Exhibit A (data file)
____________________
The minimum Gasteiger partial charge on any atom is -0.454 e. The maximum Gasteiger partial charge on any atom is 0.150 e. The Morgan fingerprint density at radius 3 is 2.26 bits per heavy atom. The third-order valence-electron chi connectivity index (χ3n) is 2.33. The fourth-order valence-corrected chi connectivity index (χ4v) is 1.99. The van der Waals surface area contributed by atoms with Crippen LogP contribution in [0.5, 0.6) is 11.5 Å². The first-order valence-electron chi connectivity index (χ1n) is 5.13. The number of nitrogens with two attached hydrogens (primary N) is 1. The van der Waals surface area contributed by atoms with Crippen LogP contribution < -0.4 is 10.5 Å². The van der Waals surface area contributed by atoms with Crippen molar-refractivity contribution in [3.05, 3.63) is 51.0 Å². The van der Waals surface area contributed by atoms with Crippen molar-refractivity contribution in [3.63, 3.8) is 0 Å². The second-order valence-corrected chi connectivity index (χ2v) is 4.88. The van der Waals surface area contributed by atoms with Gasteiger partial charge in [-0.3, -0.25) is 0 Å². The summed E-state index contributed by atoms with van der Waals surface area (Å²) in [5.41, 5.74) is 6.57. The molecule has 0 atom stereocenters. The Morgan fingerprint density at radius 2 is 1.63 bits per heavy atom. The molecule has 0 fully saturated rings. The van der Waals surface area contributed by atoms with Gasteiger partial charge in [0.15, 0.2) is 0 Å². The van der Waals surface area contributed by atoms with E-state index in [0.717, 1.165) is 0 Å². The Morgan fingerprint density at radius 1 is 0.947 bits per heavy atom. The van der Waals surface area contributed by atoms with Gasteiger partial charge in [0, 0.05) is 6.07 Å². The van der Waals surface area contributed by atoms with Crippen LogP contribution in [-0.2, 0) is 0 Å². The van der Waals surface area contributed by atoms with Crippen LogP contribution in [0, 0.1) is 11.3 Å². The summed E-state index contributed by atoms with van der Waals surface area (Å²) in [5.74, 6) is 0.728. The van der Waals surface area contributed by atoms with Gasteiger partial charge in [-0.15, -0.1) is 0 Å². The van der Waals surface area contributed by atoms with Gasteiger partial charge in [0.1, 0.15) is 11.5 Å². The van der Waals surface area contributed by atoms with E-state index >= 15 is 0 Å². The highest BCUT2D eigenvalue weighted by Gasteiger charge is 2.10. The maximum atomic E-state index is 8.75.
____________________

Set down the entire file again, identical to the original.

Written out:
The minimum Gasteiger partial charge on any atom is -0.454 e. The maximum Gasteiger partial charge on any atom is 0.150 e. The Morgan fingerprint density at radius 3 is 2.26 bits per heavy atom. The third-order valence-electron chi connectivity index (χ3n) is 2.33. The fourth-order valence-corrected chi connectivity index (χ4v) is 1.99. The van der Waals surface area contributed by atoms with Crippen LogP contribution in [0.5, 0.6) is 11.5 Å². The first-order valence-electron chi connectivity index (χ1n) is 5.13. The number of nitrogens with two attached hydrogens (primary N) is 1. The van der Waals surface area contributed by atoms with Crippen LogP contribution < -0.4 is 10.5 Å². The van der Waals surface area contributed by atoms with Crippen molar-refractivity contribution in [3.05, 3.63) is 51.0 Å². The van der Waals surface area contributed by atoms with Crippen molar-refractivity contribution in [3.63, 3.8) is 0 Å². The second-order valence-corrected chi connectivity index (χ2v) is 4.88. The van der Waals surface area contributed by atoms with Gasteiger partial charge in [-0.3, -0.25) is 0 Å². The summed E-state index contributed by atoms with van der Waals surface area (Å²) in [5.41, 5.74) is 6.57. The molecule has 0 atom stereocenters. The Morgan fingerprint density at radius 2 is 1.63 bits per heavy atom. The molecule has 0 fully saturated rings. The van der Waals surface area contributed by atoms with Gasteiger partial charge in [0.15, 0.2) is 0 Å². The van der Waals surface area contributed by atoms with E-state index in [0.717, 1.165) is 0 Å². The Morgan fingerprint density at radius 1 is 0.947 bits per heavy atom. The van der Waals surface area contributed by atoms with Gasteiger partial charge in [0, 0.05) is 6.07 Å². The van der Waals surface area contributed by atoms with Crippen LogP contribution in [-0.2, 0) is 0 Å². The van der Waals surface area contributed by atoms with Crippen LogP contribution in [0, 0.1) is 11.3 Å². The summed E-state index contributed by atoms with van der Waals surface area (Å²) in [5.74, 6) is 0.728. The van der Waals surface area contributed by atoms with Gasteiger partial charge in [-0.15, -0.1) is 0 Å². The van der Waals surface area contributed by atoms with Gasteiger partial charge in [0.1, 0.15) is 11.5 Å². The van der Waals surface area contributed by atoms with E-state index >= 15 is 0 Å². The highest BCUT2D eigenvalue weighted by Gasteiger charge is 2.10. The maximum atomic E-state index is 8.75.